The electrolyte consists of chemically pure, diluted sulphuric acid, the concentration of which meets the operating requirements for the given application of the accumulator. The gel phase of the electrolyte contains in addition the gel former, which consists of highly disperse, pyrolytically produced silicic acid, the size of whose particles ranges from 0.01 to 0.02 microns. For the development of a thixotropic gel according to the invention, a lower limit of 4.5 weight percent is required, which, according to the demands placed upon the solidity of the gel, can be increased to 14.0 weight percent.
In a further advantageous embodiment of an accumulator according to the invention, the electrolyte contains, relative to the weight of the affected positive active material, 2 to 5 weight percent of phosphoric acid, preferably orthophosphoric acid. In the case of accumulators that are designated exclusively for charging and discharging operations, and of whose cycle integrity much is demanded, the positive electrodes, in connection with the addition of phosphoric acid are covered with large pored non-woven fabrics instead of capillary-active non-woven fabrics, or are left entirely uncovered. In this manner, the phase shift from the gel phase to the liquid electrolyte relates to the pore entrances of the positive active material. The resulting loss of performance of the positive electrode is more than compensated for by an extraordinary extension of the cycle lifetime.
The accumulator according to the invention is not only leakproof, maintenance-free and cycle secure, it is also so designed so that filling with a temporarily liquid gel as an electrolyte can take place independently of the dimensions and surface extension of the electrodes. The connected filling process begins in preassembled accumulators, the electrodes of which have already been brought into an electrochemically active state, and to which, for the purpose of carrying out the process, are assigned capillary-active separators according to the invention. In this regard it is of no consequence whether the transformation of the electrodes takes place in the housing of the accumulator or in separate cells or whether the electrodes are still covered with the processing acid or have been subjected to a drying procedure after the forming process.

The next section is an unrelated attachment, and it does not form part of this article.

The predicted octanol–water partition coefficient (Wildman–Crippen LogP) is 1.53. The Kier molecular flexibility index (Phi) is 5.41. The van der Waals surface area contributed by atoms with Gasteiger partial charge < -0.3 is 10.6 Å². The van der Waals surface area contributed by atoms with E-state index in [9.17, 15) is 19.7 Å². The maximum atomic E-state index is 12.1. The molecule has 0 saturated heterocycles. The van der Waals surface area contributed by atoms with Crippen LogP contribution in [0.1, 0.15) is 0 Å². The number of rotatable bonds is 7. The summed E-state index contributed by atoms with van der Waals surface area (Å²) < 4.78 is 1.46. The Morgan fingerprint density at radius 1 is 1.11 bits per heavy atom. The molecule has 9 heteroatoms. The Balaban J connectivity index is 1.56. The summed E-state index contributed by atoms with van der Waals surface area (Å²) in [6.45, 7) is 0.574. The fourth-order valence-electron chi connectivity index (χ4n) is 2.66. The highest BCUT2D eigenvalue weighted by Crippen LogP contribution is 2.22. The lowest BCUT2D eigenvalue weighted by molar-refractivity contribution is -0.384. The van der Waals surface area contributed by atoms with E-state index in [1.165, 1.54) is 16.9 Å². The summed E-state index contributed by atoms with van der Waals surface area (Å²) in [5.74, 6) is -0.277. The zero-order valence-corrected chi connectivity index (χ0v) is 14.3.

The pouring in of the loaded electrolyte consisting of two different phases into the accumulator cells takes place according to the invention in two separate steps, the first of which consists of completely impregnating the pores of the active material in the electrodes as well as the pores of the separators assigned to the electrodes with the liquid and gel-free electrolyte phase. Should the electrode pores still contain forming acid, this acid must be replaced by the poured-in electrolyte with a predetermined consistency. In the presence of dry electrodes, the filling electrolyte is to be poured in only until the electrodes have been completely covered. In this regard, impregnating is facilitated by the brief evacuation of the accumulator housing, in order to prevent the formation of gas pockets in the pores. Thereafter, the excess filling electrolyte is again completely removed from the accumulator housing by pouring out or by other means, whereby the pores of the active materials and the capillary-active zones of the separators remain filled with the gel-free phase of the electrolyte.